“Of course!” Lily answers without thinking.
She’s working at a handicap, but she still manages to move herself around Rose and get a punch in at her ribs. Rose grunts a little, surprised, but she’s grinning. Lily’s blood roars in her ears. She’s intensely aware of the weight of the gloves, the ache in her arms, the need to breathe, and breathe, and breathe.
Her parents will be annoyed that she has tar on her shoes. Her parents will lecture her about not being able to find a decent husband if she’s running around sweating in dirty, dangerous places. She doesn’t care. Whatever this moment is, it’s without pretense.
Lily is not anything right now except a girl, circling another girl on a rooftop, suddenly relieved at not having to pretend to be anything else.
This line of thinking is too cerebral. Rose knocks her in the side of the head and then with one more punch to the gut, puts her on her ass on the rooftop.
Lily sits looking up at her. She hurts in a few places. Her backside in particular is smarting. She’s got a bit of blood in her mouth that she doesn’t spit out. Strangely, she’s not that mad. The girls were right; it did feel good somehow. The older woman comes over and unlaces Rose’s gloves and pulls them off. Rose leans down and takes Lily by the forearm. “Come here.”
Lily allows Rose to help her up. The other women are applauding, and yes, it’s mostly for Rose, who clearly won, but somehow it feels like it’s a little bit for her too.
Rose helps her out of her gloves, and then the two girls who laced her gloves up decide it’s their turn in the ring. Lily wanders over to the edge of the roof and looks down onto the street. It’s far enough down that it feels like a separate world. These women have created something of their own up here, and Lily has wandered into it.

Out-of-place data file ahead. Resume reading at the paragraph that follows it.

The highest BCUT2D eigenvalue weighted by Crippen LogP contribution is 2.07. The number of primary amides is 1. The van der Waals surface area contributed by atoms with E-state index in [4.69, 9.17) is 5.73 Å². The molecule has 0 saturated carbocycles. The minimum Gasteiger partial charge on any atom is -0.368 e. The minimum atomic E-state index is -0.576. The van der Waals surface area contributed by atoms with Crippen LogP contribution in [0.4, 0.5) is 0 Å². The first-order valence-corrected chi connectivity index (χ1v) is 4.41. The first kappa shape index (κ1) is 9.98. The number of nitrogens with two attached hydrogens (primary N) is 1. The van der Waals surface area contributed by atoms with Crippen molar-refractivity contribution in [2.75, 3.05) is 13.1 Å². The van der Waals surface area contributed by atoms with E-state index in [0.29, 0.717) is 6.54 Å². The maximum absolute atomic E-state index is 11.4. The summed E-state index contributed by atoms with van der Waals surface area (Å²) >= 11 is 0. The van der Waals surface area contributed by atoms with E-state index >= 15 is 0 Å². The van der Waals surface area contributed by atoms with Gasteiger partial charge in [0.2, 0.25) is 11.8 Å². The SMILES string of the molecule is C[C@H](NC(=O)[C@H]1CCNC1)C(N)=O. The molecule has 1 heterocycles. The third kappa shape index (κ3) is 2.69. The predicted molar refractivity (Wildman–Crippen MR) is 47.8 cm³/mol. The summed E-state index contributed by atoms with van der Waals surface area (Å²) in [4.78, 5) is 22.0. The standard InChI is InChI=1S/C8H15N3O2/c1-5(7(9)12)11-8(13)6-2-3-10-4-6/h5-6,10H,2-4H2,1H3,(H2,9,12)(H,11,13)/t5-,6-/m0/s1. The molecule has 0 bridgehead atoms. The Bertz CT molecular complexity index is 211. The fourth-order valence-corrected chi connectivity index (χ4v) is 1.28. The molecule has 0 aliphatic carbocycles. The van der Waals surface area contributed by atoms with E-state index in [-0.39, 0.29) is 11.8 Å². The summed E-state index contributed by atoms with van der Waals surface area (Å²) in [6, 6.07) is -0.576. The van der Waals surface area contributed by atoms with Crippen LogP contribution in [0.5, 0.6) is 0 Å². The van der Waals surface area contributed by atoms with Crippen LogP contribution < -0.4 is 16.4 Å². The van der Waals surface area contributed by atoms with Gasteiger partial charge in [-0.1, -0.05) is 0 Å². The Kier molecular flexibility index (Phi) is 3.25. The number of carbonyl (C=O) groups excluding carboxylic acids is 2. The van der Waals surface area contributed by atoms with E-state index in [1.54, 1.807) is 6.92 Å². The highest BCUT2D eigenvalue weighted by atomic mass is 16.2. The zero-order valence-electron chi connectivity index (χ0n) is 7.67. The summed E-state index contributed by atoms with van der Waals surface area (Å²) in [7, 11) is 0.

Rose turns up next to her after a moment.
“So what is this?” Lily asks.
“It’s a place for us to let loose,” Rose says.
Lily doesn’t quite understand. “But who are all of you?”
“Some of us are factory girls, losing our jobs to the men coming home. Some of us, like the Colonel, are ex-WAC and can’t find a place to settle in after the war. Maude can’t get a husband ‘cause she can’t have kids. Bea and Betty are lovers. Nancy over there is a communist. We’re girls who don’t fit, don’t get seen, don’t get believed.”
“Are you a communist?” Lily demands. She’s not sure it matters.
Rose smiles. “No. But I do think they get a bum rap.”
Rose takes a towel and dabs Lily’s forehead and then gently presses it to the corner of Lily’s mouth, where the blood has collected a little bit. Lily mumbles a thank you.
“So the question is,” Rose goes on, “why do you belong here?”
Lily wants to say she doesn’t, but it isn’t true. Her blood is still surging with adrenaline. She looks at Rose, all rough and sweaty, all contented and moonlit, and says, “I think you and I are more alike than not.”
“Oh, is that right?” Rose’s eyes are wise, Lily thinks; wise to the world, wise to Lily and her pretending. Wise to what she mostly ignores, until she can’t.
“I’m tired,” Lily finally says. “I’m tired of the world and its opinions. I’m tired of Lily Garcy. She’s a phony and a dreadful bore.”
“Then she doesn’t belong here,” Rose says. “But maybe Liliana Garcia does.”
They hover in the corner the rest of the night, watching the other girls go round after round. When the others aren’t fighting, they lean on each other, laugh and jape and elbow each other with easy familiarity. Lily didn’t even know that she needed this until right now.
She has run out of cigarettes, so she smokes some of Rose’s. When they break, it’s nearly eleven.
The Colonel comes over and looks at both of them, and Lily can just barely detect the amusement beneath her stern expression. “You,” she says, pointing at Lily, “see you next week. Come dressed for it next time.”
“You gonna come back?” Rose asks.
Lily nods dumbly. Her shoulder still hurts, and she still tastes a little blood. “I want to do this again.”
“Good. I’ll teach you how to throw a real punch.”
They descend the stairs and say goodbye in the street without touching.
Jennifer Giacalone is the author of the queer focused mystery-thriller "Loud Pipes Save Lives", Rhysling Award nominee, Bucks County Short Fiction Contest winner, and co-author of the forthcoming queer superhero comedy "Gin Fizz at the Outer Rim".